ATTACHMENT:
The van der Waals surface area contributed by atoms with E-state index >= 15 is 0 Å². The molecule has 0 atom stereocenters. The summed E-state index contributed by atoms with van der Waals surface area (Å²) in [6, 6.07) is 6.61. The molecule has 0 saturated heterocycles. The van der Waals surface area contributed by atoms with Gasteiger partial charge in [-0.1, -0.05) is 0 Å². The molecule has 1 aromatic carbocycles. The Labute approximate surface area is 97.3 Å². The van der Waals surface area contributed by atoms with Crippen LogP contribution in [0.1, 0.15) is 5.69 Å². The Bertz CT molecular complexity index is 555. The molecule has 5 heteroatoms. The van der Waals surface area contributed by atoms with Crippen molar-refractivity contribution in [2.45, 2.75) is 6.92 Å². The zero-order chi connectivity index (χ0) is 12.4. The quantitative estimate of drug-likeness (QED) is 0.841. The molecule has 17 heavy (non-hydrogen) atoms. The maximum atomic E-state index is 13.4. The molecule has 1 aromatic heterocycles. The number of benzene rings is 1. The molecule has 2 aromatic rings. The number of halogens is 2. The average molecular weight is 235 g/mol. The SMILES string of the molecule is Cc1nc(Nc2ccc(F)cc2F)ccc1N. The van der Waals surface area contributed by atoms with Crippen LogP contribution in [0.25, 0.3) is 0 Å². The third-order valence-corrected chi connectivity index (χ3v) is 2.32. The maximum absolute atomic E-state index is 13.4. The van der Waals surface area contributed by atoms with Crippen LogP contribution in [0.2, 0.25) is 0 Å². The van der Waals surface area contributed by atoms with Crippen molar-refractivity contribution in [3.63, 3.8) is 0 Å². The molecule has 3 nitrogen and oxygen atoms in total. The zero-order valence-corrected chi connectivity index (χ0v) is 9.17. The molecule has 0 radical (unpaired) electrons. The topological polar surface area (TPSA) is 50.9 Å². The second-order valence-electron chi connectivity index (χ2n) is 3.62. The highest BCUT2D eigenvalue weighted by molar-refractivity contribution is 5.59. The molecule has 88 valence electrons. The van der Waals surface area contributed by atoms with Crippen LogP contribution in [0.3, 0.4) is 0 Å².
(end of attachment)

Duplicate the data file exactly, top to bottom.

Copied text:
The van der Waals surface area contributed by atoms with E-state index >= 15 is 0 Å². The molecule has 0 atom stereocenters. The summed E-state index contributed by atoms with van der Waals surface area (Å²) in [6, 6.07) is 6.61. The molecule has 0 saturated heterocycles. The van der Waals surface area contributed by atoms with Gasteiger partial charge in [-0.1, -0.05) is 0 Å². The molecule has 1 aromatic carbocycles. The Labute approximate surface area is 97.3 Å². The van der Waals surface area contributed by atoms with Crippen LogP contribution in [0.1, 0.15) is 5.69 Å². The Bertz CT molecular complexity index is 555. The molecule has 5 heteroatoms. The van der Waals surface area contributed by atoms with Crippen molar-refractivity contribution in [2.45, 2.75) is 6.92 Å². The zero-order chi connectivity index (χ0) is 12.4. The quantitative estimate of drug-likeness (QED) is 0.841. The molecule has 17 heavy (non-hydrogen) atoms. The maximum atomic E-state index is 13.4. The molecule has 1 aromatic heterocycles. The number of benzene rings is 1. The molecule has 2 aromatic rings. The number of halogens is 2. The average molecular weight is 235 g/mol. The SMILES string of the molecule is Cc1nc(Nc2ccc(F)cc2F)ccc1N. The van der Waals surface area contributed by atoms with Crippen LogP contribution in [0.25, 0.3) is 0 Å². The third-order valence-corrected chi connectivity index (χ3v) is 2.32. The maximum absolute atomic E-state index is 13.4. The van der Waals surface area contributed by atoms with Crippen LogP contribution in [0.2, 0.25) is 0 Å². The van der Waals surface area contributed by atoms with Crippen molar-refractivity contribution in [3.63, 3.8) is 0 Å². The molecule has 3 nitrogen and oxygen atoms in total. The zero-order valence-corrected chi connectivity index (χ0v) is 9.17. The molecule has 0 radical (unpaired) electrons. The topological polar surface area (TPSA) is 50.9 Å². The second-order valence-electron chi connectivity index (χ2n) is 3.62. The highest BCUT2D eigenvalue weighted by molar-refractivity contribution is 5.59. The molecule has 88 valence electrons. The van der Waals surface area contributed by atoms with Crippen LogP contribution in [0.3, 0.4) is 0 Å².